Wetlands are essential in providing and storing freshwater, but today more than half of South Africa’s wetlands have been destroyed or degraded and it is estimated that by 2025 South Africa will suffer from water scarcity.
21 Jun 2011 - by Riccardo Pravettoni, UNEP/GRID-Arendal
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Pressures on the South African coast Pressures on the South African coast
Population growth puts pressure on coastal ecosystems. Increased population means growing demand for land for housing and infrastructure, increased use of living resources for food, and more use of available freshwater resources. The negative environmental impacts of the shipping industry also harm the coastal ecosystem. Impacts from shipping include oil spills and the discharge of ballast water and waste into the sea, which affect the quality of...
21 Jun 2011 - by Riccardo Pravettoni, UNEP/GRID-Arendal
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Poverty and social unrest in South Africa Poverty and social unrest in South Africa
Although the United Nations Development Programme’s (UNDP) Human Development Index ranks South Africa as a middle-income country, the way in which income is distributed across the population is highly skewed. Some 39 per cent of the population, estimated at more than 49 million people, lives on less than R 388 a month. One consequence of poverty and high levels of unemployment is social unrest. A large proportion of South Africa’s poor population...
21 Jun 2011 - by Riccardo Pravettoni, UNEP/GRID-Arendal
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Job opportunity created per focus area Job opportunity created per focus area
The Social Responsibility Programme was initiated in 1999 under the then Department of Environmental Affairs and Tourism (DEAT) and represents an important part of the Environment and Culture sector of the Expanded Public Works Programme (EPWP). The programme contributes to alleviating poverty, reducing unemployment and strengthening the population’s general skill base. It aims to address the following core responsibilities of DEAT: to create job...
21 Jun 2011 - by Riccardo Pravettoni, UNEP/GRID-Arendal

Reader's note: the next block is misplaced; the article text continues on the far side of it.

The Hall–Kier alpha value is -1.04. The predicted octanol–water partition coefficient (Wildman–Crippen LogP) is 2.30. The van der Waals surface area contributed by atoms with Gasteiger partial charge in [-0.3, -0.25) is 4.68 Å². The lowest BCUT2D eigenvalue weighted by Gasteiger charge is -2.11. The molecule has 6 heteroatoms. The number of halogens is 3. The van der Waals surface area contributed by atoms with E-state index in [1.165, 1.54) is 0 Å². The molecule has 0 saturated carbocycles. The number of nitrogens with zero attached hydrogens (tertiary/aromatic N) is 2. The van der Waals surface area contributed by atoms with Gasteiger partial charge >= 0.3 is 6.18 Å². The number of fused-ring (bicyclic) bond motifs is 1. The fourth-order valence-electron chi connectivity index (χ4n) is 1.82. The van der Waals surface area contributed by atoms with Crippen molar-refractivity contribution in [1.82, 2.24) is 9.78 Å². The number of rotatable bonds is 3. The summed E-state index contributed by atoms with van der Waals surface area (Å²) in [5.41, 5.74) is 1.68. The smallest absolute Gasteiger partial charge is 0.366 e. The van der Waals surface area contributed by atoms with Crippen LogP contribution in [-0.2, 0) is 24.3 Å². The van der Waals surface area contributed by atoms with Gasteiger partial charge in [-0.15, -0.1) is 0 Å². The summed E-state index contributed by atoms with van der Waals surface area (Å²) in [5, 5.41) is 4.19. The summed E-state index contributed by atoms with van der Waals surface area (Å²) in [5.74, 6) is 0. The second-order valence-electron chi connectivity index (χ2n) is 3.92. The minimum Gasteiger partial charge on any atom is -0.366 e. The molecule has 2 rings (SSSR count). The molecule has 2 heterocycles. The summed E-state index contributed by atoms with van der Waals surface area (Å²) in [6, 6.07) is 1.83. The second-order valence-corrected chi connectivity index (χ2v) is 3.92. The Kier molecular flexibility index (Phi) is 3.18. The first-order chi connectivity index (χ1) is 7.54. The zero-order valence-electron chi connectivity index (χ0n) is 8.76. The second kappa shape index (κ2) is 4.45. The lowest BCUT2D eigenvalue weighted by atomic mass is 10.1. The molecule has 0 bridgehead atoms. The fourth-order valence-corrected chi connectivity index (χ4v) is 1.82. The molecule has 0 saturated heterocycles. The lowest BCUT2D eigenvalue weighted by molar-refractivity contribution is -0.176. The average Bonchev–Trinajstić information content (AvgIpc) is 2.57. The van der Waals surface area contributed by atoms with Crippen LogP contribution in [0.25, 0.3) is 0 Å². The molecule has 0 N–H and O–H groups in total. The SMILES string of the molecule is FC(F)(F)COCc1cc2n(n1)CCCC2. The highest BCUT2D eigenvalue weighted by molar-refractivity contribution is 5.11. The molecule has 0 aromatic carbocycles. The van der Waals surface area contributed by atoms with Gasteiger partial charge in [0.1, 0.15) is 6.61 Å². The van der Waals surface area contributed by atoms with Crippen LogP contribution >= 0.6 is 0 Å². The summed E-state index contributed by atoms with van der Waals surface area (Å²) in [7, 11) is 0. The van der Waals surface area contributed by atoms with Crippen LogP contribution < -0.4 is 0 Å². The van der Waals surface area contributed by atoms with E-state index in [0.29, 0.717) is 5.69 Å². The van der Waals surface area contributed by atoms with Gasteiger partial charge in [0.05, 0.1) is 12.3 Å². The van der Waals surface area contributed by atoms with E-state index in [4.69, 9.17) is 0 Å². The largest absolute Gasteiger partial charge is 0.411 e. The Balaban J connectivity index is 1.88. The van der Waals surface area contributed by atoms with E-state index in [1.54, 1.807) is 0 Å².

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Biodiversity threats Biodiversity threats
South Africa is recognised as the third most megadiverse country in the world. The abundance of biodiversity found within its borders covers an estimated ten per cent of the world’s plant species, seven per cent of all bird, six per cent of all mammal, and five per cent of all reptile species found on the planet. Due to various causes ranging from unsustainable land use and farming practices, to invasion by alien species and climate change, So...
21 Jun 2011 - by Riccardo Pravettoni, UNEP/GRID-Arendal
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Wildfires in South Africa Wildfires in South Africa
Wildfires mostly affect rural settlements, but to an increasing degree also urban areas, which have developed in fire-prone areas. The impact of wildfires in natural vegetation on the poorest groups of the population cannot be overstated. Many informal settlements are located in the transition zone between densely settled land and land carrying high fuel loads. If not properly managed such areas pose a high risk of wildfires, which may inflict se...
01 Mar 2011 - by Riccardo Pravettoni, UNEP/GRID-Arendal
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Share of projects per focus area Share of projects per focus area
The Social Responsibility Programme was initiated in 1999 under the then Department of Environmental Affairs and Tourism (DEAT) and represents an important part of the Environment and Culture sector of the Expanded Public Works Programme (EPWP). The programme contributes to alleviating poverty, reducing unemployment and strengthening the population’s general skill base. It aims to address the following core responsibilities of DEAT: to create job...
21 Jun 2011 - by Riccardo Pravettoni, UNEP/GRID-Arendal
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Value for the avoided CO2 emissions during a 25-year transition period from primary forest to oil palm or other land uses Value for the avoided CO2 emissions during a 25-year transition period from primary forest to oil palm or other land uses
For the focus areas Batang Toru and Tripa in the two main orangutan habitats (forest on non-peatlands and peat) it was calculated what the values (USD/ha) would be of the avoided CO2 emissions over a period of 25 years. For Batang Toru these ranged from 3,711-11,185 USD/ha and for Tripa from 7,420-22,094 USD/ha. Net present values (NPV) per hectare were calculated using the model in Butler et al. (2009) with the following prices (range per tCO2 ...
13 Sep 2011 - by Riccardo Pravettoni, UNEP/GRID-Arendal
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Areas that qualify for protection under Indonesian law Areas that qualify for protection under Indonesian law
Under Indonesian law, areas that qualify for protection are based on slope (>40%), sensitive soil types, elevation (above 2000m), and peat land (>3m), thereby preventing any man-made development within most of the Sumatran orangutan’s habitat. Certain sensitive soil types, including deep peat, buffer zones along river banks and around other water sources, and the upper reaches of water catchment areas.
13 Sep 2011 - by Riccardo Pravettoni, UNEP/GRID-Arendal
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Tourism Tourism
Sumatran orangutan habitat offers excellent opportunities for tourism, including direct viewing of orangutans and other diverse wildlife, jungle treks and caving, rafting and bathing in rivers and hot springs, and even unspoilt sandy beaches where the forest meets the sea.
13 Sep 2011 - by Riccardo Pravettoni, UNEP/GRID-Arendal